Humana supports prenatal care for Black moms with $120,000 in grants, goal is ‘health equity’
Maternal mortality rates are four times higher for Black birthing Kentuckians compared to their white counterparts. Our state is also a maternal care desert, where 73 out of the 120 counties do not have a practicing OB/GYN. (Getty Images)
To “improve access to quality prenatal care in Kentucky for Black moms,” Humana announced Tuesday it will give $120,000 in grants to three organizations.
Humana’s Healthy Horizons made the move in response to a March of Dimes report last year that awarded Kentucky a failing grade on key indicators of maternal health. The commonwealth was one of only nine states and Puerto Rico to get a failing rating.
The money will go to Melanated Healthcare ($70,000), Granny’s Birth Initiative ($30,000) and Healthy Babies Louisville ($20,000).
Alexa Hughes, who runs Granny’s Birth Initiative, told the Kentucky Lantern the $30,000 will support the growth of her Doula Dash service, which provides transportation to maternal support resources, such as prenatal or lactation appointments.
“The grant will sponsor training of more Doula Dashers, the website technology needed to handle operations and demand of doula dash, and 250 free rides for Humana Medicaid Members,” Hughes said. “Humana Medicaid members will be able to apply a coupon code to omit the usual $20 fee.”
That code should be available in March, she said, adding: “We thank Humana for supporting equity birthwork.”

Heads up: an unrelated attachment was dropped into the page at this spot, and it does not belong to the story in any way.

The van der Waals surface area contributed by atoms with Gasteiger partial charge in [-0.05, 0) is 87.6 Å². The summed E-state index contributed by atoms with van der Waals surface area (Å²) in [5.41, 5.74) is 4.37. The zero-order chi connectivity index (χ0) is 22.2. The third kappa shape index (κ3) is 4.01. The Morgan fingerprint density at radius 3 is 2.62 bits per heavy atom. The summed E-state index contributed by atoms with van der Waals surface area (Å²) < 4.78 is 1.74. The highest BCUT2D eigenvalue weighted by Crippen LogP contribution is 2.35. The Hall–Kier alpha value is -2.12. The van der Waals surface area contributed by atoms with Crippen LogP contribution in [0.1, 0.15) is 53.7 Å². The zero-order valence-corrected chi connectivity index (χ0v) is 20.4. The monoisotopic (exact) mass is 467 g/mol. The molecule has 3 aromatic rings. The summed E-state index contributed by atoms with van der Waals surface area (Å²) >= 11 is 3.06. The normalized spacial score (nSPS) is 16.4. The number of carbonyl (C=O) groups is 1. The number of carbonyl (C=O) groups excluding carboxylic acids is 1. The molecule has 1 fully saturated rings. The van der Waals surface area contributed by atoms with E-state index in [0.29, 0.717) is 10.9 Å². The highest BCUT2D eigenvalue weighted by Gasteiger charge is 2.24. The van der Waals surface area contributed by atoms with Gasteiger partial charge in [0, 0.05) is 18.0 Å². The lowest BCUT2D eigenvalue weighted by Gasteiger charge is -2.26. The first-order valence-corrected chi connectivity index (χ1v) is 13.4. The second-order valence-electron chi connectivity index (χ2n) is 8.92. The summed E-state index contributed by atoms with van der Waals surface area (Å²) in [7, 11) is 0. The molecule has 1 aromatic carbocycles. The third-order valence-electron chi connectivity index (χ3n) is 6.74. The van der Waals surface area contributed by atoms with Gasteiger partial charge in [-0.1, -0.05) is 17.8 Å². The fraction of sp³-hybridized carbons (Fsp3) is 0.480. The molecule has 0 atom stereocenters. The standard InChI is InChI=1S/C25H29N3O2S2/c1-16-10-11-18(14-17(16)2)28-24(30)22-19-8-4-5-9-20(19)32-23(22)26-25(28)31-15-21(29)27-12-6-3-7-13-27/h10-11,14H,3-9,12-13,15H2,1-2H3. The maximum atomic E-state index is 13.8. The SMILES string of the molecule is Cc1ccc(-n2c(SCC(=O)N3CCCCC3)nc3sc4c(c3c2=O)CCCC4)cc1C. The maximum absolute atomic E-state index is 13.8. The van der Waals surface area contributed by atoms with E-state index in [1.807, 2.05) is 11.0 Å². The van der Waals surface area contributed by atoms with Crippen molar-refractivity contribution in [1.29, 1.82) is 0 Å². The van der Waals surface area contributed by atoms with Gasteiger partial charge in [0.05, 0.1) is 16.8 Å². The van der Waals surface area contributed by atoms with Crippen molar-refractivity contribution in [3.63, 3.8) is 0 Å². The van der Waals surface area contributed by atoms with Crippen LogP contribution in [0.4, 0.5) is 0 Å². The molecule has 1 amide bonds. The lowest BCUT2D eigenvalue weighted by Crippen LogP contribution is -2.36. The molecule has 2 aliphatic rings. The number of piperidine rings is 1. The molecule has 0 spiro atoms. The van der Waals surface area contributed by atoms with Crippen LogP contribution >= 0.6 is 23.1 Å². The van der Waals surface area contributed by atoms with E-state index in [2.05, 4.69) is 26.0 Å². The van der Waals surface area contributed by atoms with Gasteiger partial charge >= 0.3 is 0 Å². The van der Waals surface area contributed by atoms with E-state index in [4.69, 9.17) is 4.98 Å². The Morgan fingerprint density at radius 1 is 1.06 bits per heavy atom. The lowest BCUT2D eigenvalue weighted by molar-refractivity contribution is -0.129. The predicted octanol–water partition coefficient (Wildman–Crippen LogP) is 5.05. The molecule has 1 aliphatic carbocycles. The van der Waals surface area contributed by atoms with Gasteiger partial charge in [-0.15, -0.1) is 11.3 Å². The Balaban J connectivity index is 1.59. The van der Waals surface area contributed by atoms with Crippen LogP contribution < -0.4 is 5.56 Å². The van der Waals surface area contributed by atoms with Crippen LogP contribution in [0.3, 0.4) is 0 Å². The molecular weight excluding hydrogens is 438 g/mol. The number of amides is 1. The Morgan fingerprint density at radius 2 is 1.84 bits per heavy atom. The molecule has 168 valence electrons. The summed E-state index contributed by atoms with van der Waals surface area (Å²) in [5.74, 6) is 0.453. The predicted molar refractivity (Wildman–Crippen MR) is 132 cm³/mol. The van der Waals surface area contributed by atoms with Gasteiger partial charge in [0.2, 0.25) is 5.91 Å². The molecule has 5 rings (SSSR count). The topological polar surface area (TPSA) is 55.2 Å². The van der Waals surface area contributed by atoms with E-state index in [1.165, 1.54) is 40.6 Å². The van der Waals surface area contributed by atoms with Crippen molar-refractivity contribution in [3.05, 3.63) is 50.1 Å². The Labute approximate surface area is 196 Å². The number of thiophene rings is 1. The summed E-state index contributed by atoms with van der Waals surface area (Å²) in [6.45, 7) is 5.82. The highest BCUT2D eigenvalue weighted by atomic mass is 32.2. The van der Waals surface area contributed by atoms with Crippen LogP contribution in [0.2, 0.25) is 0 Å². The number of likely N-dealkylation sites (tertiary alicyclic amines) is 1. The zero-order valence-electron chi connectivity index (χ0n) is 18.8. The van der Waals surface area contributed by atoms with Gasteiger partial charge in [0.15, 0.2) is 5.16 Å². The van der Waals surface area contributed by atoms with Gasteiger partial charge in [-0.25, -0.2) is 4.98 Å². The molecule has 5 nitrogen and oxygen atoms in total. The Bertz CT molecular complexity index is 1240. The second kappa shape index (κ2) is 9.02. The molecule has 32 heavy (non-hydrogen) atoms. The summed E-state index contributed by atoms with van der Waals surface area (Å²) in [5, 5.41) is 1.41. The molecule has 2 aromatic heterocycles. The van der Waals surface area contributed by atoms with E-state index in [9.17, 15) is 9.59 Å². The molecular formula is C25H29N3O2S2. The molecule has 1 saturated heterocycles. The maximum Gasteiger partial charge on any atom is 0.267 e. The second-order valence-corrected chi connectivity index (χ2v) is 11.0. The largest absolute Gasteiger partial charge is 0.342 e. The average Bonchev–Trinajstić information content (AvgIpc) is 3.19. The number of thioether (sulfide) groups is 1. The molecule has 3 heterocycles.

Melanated Healthcare “will connect Humana members with health professionals who share the same racial or cultural background as well as provide patient support through supplemental virtual visits,” Humana said.
Black Americans are three times more likely to die from pregnancy than their white counterparts, the Lantern previously reported. White women are more likely to have access to good prenatal care than Native, Black, Pacific Islander, Asian and Hispanic women.
A 2020 study by the Proceedings of the National Academy of Sciences found that when Black babies are cared for by Black medical professionals, though, they’re much more likely to survive.
The Healthy Babies Louisville grant will allow doulas, Humana said, “a place to access continuing education, new certifications and trainings, support for billing insurance companies and networking opportunities.”
“Through healthcare coverage, and funding innovative pilots like these, Humana is in a position to help eliminate unjust, avoidable and unnecessary barriers in health and healthcare to achieve health equity,” said Dr. Sarah Moyer, the chief medical officer for Humana Healthy Horizons Kentucky and former leader of Louisville’s health department.
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